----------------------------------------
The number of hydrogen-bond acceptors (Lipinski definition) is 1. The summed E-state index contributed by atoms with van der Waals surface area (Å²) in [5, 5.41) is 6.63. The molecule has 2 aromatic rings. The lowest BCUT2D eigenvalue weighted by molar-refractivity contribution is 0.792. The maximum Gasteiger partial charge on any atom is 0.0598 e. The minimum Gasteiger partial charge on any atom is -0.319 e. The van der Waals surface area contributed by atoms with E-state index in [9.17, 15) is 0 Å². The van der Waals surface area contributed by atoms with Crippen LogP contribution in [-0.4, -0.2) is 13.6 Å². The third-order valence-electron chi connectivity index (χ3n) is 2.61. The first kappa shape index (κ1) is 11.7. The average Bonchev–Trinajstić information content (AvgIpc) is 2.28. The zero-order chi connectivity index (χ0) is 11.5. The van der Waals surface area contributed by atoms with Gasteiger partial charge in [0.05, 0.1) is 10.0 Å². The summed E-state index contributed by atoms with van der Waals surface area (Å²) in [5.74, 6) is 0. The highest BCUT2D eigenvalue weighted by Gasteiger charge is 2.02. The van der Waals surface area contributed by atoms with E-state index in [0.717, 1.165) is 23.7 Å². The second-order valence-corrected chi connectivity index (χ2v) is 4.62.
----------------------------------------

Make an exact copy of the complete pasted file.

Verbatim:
The number of hydrogen-bond acceptors (Lipinski definition) is 1. The summed E-state index contributed by atoms with van der Waals surface area (Å²) in [5, 5.41) is 6.63. The molecule has 2 aromatic rings. The lowest BCUT2D eigenvalue weighted by molar-refractivity contribution is 0.792. The maximum Gasteiger partial charge on any atom is 0.0598 e. The minimum Gasteiger partial charge on any atom is -0.319 e. The van der Waals surface area contributed by atoms with E-state index in [9.17, 15) is 0 Å². The van der Waals surface area contributed by atoms with Crippen LogP contribution in [-0.4, -0.2) is 13.6 Å². The third-order valence-electron chi connectivity index (χ3n) is 2.61. The first kappa shape index (κ1) is 11.7. The average Bonchev–Trinajstić information content (AvgIpc) is 2.28. The zero-order chi connectivity index (χ0) is 11.5. The van der Waals surface area contributed by atoms with Gasteiger partial charge in [0.05, 0.1) is 10.0 Å². The summed E-state index contributed by atoms with van der Waals surface area (Å²) in [5.74, 6) is 0. The highest BCUT2D eigenvalue weighted by Gasteiger charge is 2.02. The van der Waals surface area contributed by atoms with E-state index in [0.717, 1.165) is 23.7 Å². The second-order valence-corrected chi connectivity index (χ2v) is 4.62.